By Adam Aniba
Washington surprised many fans by selecting Alabama RB Brian Robinson Jr. with the #98 overall selection in the 3rd round. After re-signing J.D. McKissic to a 2-year deal, a late round running back seemed like more in the realm of possibility.
Trading back in the 1st round, allowed Ron Rivera to recoup a 3rd round, after trading away this year's pick for Carson Wentz. Some believed Robinson Jr. was a reach, especially with the talent available on the board.
Gibson's fumbling issues in '21, certainly factored into the decision to draft another running back with their third pick. Rivera's belief in a dual-back attack was emphasized, when he mentioned his success in Carolina with DeAngelo WIlliams and Jonathan Stewart. Unlike WIlliams and Steward, AG and Robinson were not 1st round selections.
Robinson's ability to thrive in short yardage and goal situations, make him a perfect compliment to Gibson and McKissic's skill sets. In saying that, the Alabama RB's field presence should lead to more dual back sets, which OC Scott Turner has rolled out in the past.
Mismatch at Receiver
During Gibson's time at the University of Memphis, he morphed into a dynamic WR/RB hybrid weapon for the Tigers. Before transfering from East Central Community College to Memphis, Gibson was used sparingly in the run game (249 rushing yards in two seasons at ECCC). In fact, most of his rushing yards came on end-arounds/sweeps and he sporadically lined up in the backfield.
AG was a featured weapon in the Tigers innovative scheme, in which their offensive skill players at WR and RB were asked to run a variety of route concepts and line up all over the filed. In Gibson's case, he was used more in the run game than he ever was on the JUCO level. His blazing speed and ability to create big time plays, led to him ranking 8th in the country during the '19 season with a 20.83 per reception average (2nd highest in school history).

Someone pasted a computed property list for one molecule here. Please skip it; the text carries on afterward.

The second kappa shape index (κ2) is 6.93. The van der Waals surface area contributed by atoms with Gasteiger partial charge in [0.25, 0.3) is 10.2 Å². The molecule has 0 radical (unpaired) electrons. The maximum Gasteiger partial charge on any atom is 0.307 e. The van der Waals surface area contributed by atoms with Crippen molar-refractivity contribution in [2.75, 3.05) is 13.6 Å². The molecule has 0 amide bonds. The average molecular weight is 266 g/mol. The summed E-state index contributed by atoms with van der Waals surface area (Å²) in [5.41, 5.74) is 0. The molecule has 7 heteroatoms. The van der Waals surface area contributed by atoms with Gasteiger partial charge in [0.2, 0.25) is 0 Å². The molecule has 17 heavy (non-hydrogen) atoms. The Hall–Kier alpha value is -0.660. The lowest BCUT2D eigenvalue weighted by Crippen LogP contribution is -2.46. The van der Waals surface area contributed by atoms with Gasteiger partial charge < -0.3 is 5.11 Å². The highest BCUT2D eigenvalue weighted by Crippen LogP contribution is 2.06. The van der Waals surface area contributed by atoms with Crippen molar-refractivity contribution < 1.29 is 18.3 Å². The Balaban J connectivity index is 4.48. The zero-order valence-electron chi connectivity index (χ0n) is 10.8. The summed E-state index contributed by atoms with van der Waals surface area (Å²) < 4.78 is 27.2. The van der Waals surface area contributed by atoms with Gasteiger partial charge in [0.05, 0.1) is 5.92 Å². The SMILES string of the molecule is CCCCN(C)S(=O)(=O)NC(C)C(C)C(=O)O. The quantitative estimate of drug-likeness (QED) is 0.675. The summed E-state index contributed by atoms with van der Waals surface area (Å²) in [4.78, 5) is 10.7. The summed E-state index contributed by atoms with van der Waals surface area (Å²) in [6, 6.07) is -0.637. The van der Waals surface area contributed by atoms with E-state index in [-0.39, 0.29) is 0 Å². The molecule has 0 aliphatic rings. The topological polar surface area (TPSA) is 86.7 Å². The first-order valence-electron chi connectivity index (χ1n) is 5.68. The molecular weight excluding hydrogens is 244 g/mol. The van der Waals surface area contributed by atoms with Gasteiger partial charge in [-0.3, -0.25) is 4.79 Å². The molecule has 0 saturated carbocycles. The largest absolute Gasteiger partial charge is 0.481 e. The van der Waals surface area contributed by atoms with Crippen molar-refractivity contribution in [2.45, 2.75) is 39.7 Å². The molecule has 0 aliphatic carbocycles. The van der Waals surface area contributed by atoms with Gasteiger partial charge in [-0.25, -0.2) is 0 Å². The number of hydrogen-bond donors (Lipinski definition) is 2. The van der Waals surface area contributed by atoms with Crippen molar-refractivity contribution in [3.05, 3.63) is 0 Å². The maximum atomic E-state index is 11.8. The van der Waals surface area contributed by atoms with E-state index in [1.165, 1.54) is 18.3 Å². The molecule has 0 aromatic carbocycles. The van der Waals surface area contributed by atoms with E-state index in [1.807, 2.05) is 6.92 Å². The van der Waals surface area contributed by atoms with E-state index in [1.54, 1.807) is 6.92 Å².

Gibson finished his final season at Memphis with 369 yards rushing, which was more than his previous 3 seasons combined. It was his 735 yards receiving for 8 TDs that gained him national attention though.
Gibson was effective when running wheel/choice routes (mostly out of slot), but his ability to to be a deep threat on go-routes was undeniable. AG's 4.39 speed and ability to create YAC, led to frequent mismatches facing linebackers and safeties, who were often a step behind.
During his brief time in Washington, Gibson has amassed 78 receptions for 541 yards (30 games). His 6.9 per reception average was largely based on his targets coming within 5 yards of the line of scrimmage. On the flip side, J.D. McKissic who is also a former college receiver, was asked to be more involved in the receiving game leading to 123 receptions for 986 receiving yards (27 games).
McKissic will be a valuable weapon in the receiving game for Carson Wentz, but Gibson is far from a finished product as an overall playmaker. Getting Gibson more involved in the receiving game, with less rushing attempts, benefits Turner's offense and Gibson's longevity.
Putting AG in more 1-on-1 situations, gives him an opportunity to utilize his speed and power, to create more splash plays for a passing game that has fallen short year after year. It also would cut down on potential fumbling opportunities, while getting him out in space in high percentage situations.
This could be the year Washington's passing games explodes and Gibson should have a large role in their success.